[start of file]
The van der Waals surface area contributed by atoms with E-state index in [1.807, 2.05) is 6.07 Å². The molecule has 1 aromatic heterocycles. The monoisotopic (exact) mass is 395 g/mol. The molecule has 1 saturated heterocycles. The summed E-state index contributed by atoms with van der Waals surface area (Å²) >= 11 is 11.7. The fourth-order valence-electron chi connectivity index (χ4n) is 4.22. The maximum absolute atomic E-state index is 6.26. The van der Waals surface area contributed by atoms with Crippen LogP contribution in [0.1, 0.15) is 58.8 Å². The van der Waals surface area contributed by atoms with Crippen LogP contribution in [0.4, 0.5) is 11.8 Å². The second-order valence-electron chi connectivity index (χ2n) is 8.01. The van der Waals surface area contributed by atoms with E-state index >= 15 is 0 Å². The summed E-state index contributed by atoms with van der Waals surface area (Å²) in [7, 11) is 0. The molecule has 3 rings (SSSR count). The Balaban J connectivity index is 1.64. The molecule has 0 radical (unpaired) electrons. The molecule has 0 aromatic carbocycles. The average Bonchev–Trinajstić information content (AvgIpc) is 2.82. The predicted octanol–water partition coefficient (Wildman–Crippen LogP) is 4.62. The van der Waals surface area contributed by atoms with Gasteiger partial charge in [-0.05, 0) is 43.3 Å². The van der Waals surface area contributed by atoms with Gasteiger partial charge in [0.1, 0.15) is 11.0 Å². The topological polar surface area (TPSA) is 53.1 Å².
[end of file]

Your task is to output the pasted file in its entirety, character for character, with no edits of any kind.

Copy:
The van der Waals surface area contributed by atoms with E-state index in [1.807, 2.05) is 6.07 Å². The molecule has 1 aromatic heterocycles. The monoisotopic (exact) mass is 395 g/mol. The molecule has 1 saturated heterocycles. The summed E-state index contributed by atoms with van der Waals surface area (Å²) >= 11 is 11.7. The fourth-order valence-electron chi connectivity index (χ4n) is 4.22. The maximum absolute atomic E-state index is 6.26. The van der Waals surface area contributed by atoms with Crippen LogP contribution in [0.1, 0.15) is 58.8 Å². The van der Waals surface area contributed by atoms with Crippen LogP contribution in [0.4, 0.5) is 11.8 Å². The second-order valence-electron chi connectivity index (χ2n) is 8.01. The van der Waals surface area contributed by atoms with E-state index >= 15 is 0 Å². The summed E-state index contributed by atoms with van der Waals surface area (Å²) in [7, 11) is 0. The molecule has 3 rings (SSSR count). The Balaban J connectivity index is 1.64. The molecule has 0 radical (unpaired) electrons. The molecule has 0 aromatic carbocycles. The average Bonchev–Trinajstić information content (AvgIpc) is 2.82. The predicted octanol–water partition coefficient (Wildman–Crippen LogP) is 4.62. The van der Waals surface area contributed by atoms with Gasteiger partial charge in [-0.05, 0) is 43.3 Å². The van der Waals surface area contributed by atoms with Gasteiger partial charge in [0.1, 0.15) is 11.0 Å². The topological polar surface area (TPSA) is 53.1 Å².